Don't rely on myth and anecdote when measuring human capital


Employers need to measure properly how workers contribute to a business, not rely on myth or anecdote if managers want to make the right decisions in the future, a new guide has suggested.

Measuring the contribution employees make to a business significantly improves management decision-making, the guide by the Chartered Institute of Personnel and Development and Mercer Human Resource Consulting has argued.

When major business decisions fail to deliver the expected results, for example when making a take-over or restructuring a business, it is often because of poor people management.

This is not because directors and managers are blind to the importance of people factors, but because businesses find the value and contribution of their people hard to identify, measure and record.

Without this knowledge it is harder to make effective management decisions, it said.

The guide to human capital reporting, by the CIPD and Mercer Human Resource Consulting, is designed to provide practical support for organisations to help measure and increase the value of their human capital.

HR professionals need to work in partnership with other senior managers and line managers to build robust systems for internal reporting on human capital (a pre-requisite to external reporting), it argued.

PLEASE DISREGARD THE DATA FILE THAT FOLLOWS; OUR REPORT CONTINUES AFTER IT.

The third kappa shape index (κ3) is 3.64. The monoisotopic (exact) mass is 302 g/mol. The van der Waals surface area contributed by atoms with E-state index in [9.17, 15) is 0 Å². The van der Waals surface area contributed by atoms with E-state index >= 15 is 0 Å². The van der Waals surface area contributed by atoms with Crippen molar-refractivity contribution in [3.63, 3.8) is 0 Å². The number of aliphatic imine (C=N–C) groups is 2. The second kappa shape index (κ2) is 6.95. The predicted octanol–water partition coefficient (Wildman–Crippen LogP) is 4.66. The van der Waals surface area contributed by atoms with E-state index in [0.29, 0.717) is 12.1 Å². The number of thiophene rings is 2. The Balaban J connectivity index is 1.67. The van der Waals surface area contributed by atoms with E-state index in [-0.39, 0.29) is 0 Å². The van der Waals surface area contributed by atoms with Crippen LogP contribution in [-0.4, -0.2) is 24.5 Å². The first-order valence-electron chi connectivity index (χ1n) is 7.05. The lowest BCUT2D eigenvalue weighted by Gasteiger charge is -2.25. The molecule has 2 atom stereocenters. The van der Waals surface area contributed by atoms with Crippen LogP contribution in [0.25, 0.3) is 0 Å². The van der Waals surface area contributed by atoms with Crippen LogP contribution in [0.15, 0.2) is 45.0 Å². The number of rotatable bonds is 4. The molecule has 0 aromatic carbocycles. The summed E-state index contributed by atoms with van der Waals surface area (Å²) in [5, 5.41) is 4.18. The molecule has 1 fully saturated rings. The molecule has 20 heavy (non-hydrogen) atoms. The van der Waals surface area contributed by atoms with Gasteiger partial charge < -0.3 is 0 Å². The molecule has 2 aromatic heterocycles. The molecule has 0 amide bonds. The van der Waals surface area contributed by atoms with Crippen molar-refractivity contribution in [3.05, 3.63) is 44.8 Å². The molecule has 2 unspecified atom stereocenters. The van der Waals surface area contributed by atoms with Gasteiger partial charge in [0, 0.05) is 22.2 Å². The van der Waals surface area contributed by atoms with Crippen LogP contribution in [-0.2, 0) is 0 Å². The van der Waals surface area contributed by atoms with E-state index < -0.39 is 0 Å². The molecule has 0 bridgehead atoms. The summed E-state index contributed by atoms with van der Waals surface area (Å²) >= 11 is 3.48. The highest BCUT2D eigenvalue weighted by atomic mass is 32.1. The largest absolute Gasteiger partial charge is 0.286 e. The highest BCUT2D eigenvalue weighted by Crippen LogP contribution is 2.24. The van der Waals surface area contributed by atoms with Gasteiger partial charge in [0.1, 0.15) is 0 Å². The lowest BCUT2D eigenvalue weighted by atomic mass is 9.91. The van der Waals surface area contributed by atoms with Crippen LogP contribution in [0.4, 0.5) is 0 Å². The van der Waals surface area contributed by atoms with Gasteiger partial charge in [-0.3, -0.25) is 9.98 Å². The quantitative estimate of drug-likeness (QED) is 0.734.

Organisations such as Royal Bank of Scotland, Nationwide, Asda and the RAC are used as case studies of best practice. Angela Baron, CIPD adviser on organisation and resourcing, said: “People can add real value to your organisation, but tapping this value requires measurement and management.

“Too many organisations rely on anecdote and mythology to develop and adjust their people management strategies.

“In a fast-paced, knowledge-driven economy this will not deliver success. Competitive advantage and the highest standards of service and performance will be achieved by those businesses that have a genuine understanding of their people, are able to tap into their collective assets and motivate them to apply their abilities in the interest of the business,” she added.

Jim Matthewman, guide author and Mercer partner, added: “Managers equipped with information that helps them to understand what motivates people to perform well will be able to manage their employees more effectively.

“The ability to communicate the contribution and value of people to key stakeholders is critical to understanding the true worth of an organisation.”